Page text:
I am making current measurements from a current-limited power supply. I'm currently using a 0.10 Ohm shunt with a X10 scope probe connected directly across the shunt. This connection uses the technique described by both Bob Pease and Jim Williams where the ground connection to the scope probe is bare wire wrapped around the exposed ground metal right at the front of the probe. The probe tip slips into a tiny receptacle right at the shunt.
In other words, the wire lengths between the probe and the shunt are as short as I can possibly make them.
Scope is a Tektronix THS720P. Probes are, I think, P119 Tek probes (X10 only). That said: I have lots of different Tek scope probes available for use if advisable.
The shunt is 10- 1.00 Ohm 1206-size resistors in parallel using a piece of Veroboard (stripboard). Very small, as low inductance as I know how to make it.
I have also made a similar shunt that uses 100 pieces of the same resistors for use when I can use it.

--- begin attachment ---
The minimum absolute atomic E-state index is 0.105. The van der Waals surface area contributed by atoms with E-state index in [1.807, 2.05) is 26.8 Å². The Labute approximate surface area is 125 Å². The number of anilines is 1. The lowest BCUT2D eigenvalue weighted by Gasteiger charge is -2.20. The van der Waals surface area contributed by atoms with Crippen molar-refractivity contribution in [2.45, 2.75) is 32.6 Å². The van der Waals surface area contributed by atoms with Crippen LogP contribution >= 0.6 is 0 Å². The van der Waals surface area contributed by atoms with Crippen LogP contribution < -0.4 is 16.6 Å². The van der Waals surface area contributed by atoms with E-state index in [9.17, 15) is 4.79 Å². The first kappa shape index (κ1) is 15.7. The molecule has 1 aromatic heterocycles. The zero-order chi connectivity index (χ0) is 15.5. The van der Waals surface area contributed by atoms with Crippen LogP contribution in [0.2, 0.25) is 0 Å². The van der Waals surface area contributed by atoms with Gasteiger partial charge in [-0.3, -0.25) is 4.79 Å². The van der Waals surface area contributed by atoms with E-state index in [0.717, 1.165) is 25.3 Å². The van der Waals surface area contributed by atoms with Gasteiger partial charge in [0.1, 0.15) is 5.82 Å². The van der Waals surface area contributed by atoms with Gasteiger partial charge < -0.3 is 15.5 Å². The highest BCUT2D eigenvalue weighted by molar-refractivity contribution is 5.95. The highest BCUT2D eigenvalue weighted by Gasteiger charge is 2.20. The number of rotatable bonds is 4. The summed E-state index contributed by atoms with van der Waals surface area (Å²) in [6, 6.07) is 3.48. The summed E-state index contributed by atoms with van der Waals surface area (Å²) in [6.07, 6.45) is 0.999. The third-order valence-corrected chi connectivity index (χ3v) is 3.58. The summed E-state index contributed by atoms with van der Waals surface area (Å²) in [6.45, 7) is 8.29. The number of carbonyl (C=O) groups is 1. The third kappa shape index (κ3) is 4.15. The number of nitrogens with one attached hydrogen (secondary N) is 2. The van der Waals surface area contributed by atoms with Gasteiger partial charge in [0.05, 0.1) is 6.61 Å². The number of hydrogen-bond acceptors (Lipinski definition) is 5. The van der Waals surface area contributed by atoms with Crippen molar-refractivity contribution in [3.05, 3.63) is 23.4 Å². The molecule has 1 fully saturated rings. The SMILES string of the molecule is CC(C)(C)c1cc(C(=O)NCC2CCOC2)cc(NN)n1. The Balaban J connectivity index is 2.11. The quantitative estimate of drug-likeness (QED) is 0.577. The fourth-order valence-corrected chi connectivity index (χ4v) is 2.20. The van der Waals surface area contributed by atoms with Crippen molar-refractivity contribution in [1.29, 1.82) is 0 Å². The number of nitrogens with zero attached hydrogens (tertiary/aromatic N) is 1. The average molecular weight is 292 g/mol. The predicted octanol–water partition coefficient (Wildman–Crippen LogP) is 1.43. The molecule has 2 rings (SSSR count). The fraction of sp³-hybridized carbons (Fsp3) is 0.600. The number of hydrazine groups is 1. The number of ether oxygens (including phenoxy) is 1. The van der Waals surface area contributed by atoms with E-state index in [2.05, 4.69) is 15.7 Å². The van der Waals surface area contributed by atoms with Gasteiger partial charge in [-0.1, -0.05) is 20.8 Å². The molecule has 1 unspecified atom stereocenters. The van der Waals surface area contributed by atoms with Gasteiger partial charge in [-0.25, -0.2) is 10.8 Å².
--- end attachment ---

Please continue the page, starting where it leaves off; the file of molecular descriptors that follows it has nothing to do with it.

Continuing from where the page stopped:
I've got two problems.
- I am losing 90% of the available signal because of the X10 probe. If I was able to use a X1 probe, I could either go to a 0.01 Ohm shunt or get better resolution on the wave forms.
The scope probe is connected right at the shunt.
- I'm getting a lot of ringing in the wave forms. Just moving wires around changes the ringing, suggesting that I have measurement technique problems.
For example, connecting the DMV connections of the Tek 720P scope causes the ringing to get worse.
I'm asking for suggestions on how to use (or fabricate) a X1 scope probe and still get good high-frequency response.
Also asking for suggestions on what to do to minimize the ringing that I am seeing.
I have an old Tek scope probe or two where the cable is in great shape but the probe body plastic is disintegrating. I can use those cables as I see fit if anyone has any suggestions.
The initial portion of the wave form is a ramp with much ringing.
Suggestions / questions were made in regard to the loop area occupied by the current-carrying conductors.
The wires are twisted pair so as to minimize loop area. Please see the photos below.
Interestingly enough: I seem to get better results when the wires are NOT twisted! The ramp is more easily recognized ant there is LESS ringing.